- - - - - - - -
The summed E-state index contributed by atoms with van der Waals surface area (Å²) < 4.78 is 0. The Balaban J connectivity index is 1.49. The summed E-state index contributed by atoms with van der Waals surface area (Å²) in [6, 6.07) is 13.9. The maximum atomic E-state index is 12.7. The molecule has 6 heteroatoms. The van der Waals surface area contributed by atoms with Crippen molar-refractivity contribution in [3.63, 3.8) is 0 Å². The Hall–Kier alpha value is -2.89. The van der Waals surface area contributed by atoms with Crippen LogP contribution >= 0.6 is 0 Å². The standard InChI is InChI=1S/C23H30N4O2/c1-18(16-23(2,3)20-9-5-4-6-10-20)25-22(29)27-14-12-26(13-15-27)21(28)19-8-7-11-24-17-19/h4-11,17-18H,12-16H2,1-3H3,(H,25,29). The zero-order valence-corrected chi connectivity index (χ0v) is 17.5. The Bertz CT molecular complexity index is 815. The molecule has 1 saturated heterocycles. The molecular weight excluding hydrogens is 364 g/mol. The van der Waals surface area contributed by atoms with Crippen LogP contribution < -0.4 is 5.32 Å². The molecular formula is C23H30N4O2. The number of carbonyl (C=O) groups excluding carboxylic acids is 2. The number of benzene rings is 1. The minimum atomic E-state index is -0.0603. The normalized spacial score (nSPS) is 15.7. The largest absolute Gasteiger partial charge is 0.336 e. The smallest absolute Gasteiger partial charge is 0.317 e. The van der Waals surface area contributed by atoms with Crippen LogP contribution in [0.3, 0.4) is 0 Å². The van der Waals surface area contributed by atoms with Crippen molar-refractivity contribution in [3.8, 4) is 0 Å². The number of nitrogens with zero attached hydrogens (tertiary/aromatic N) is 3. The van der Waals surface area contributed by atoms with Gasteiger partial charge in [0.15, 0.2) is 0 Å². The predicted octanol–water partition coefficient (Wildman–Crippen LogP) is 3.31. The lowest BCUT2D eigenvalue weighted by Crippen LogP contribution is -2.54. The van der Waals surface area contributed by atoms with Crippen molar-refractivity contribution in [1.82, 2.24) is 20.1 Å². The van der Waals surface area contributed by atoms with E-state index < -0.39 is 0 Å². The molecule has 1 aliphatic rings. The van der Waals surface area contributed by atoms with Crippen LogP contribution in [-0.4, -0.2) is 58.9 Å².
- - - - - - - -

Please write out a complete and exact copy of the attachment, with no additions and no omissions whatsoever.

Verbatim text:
The summed E-state index contributed by atoms with van der Waals surface area (Å²) < 4.78 is 0. The Balaban J connectivity index is 1.49. The summed E-state index contributed by atoms with van der Waals surface area (Å²) in [6, 6.07) is 13.9. The maximum atomic E-state index is 12.7. The molecule has 6 heteroatoms. The van der Waals surface area contributed by atoms with Crippen molar-refractivity contribution in [3.63, 3.8) is 0 Å². The Hall–Kier alpha value is -2.89. The van der Waals surface area contributed by atoms with Crippen LogP contribution >= 0.6 is 0 Å². The standard InChI is InChI=1S/C23H30N4O2/c1-18(16-23(2,3)20-9-5-4-6-10-20)25-22(29)27-14-12-26(13-15-27)21(28)19-8-7-11-24-17-19/h4-11,17-18H,12-16H2,1-3H3,(H,25,29). The zero-order valence-corrected chi connectivity index (χ0v) is 17.5. The Bertz CT molecular complexity index is 815. The molecule has 1 saturated heterocycles. The molecular weight excluding hydrogens is 364 g/mol. The van der Waals surface area contributed by atoms with Crippen LogP contribution < -0.4 is 5.32 Å². The molecular formula is C23H30N4O2. The number of carbonyl (C=O) groups excluding carboxylic acids is 2. The number of benzene rings is 1. The minimum atomic E-state index is -0.0603. The normalized spacial score (nSPS) is 15.7. The largest absolute Gasteiger partial charge is 0.336 e. The smallest absolute Gasteiger partial charge is 0.317 e. The van der Waals surface area contributed by atoms with Crippen LogP contribution in [0.3, 0.4) is 0 Å². The van der Waals surface area contributed by atoms with Crippen molar-refractivity contribution in [3.8, 4) is 0 Å². The number of nitrogens with zero attached hydrogens (tertiary/aromatic N) is 3. The van der Waals surface area contributed by atoms with Gasteiger partial charge in [0.15, 0.2) is 0 Å². The predicted octanol–water partition coefficient (Wildman–Crippen LogP) is 3.31. The lowest BCUT2D eigenvalue weighted by Crippen LogP contribution is -2.54. The van der Waals surface area contributed by atoms with Crippen molar-refractivity contribution in [1.82, 2.24) is 20.1 Å². The van der Waals surface area contributed by atoms with E-state index < -0.39 is 0 Å². The molecule has 1 aliphatic rings. The van der Waals surface area contributed by atoms with Crippen LogP contribution in [-0.4, -0.2) is 58.9 Å².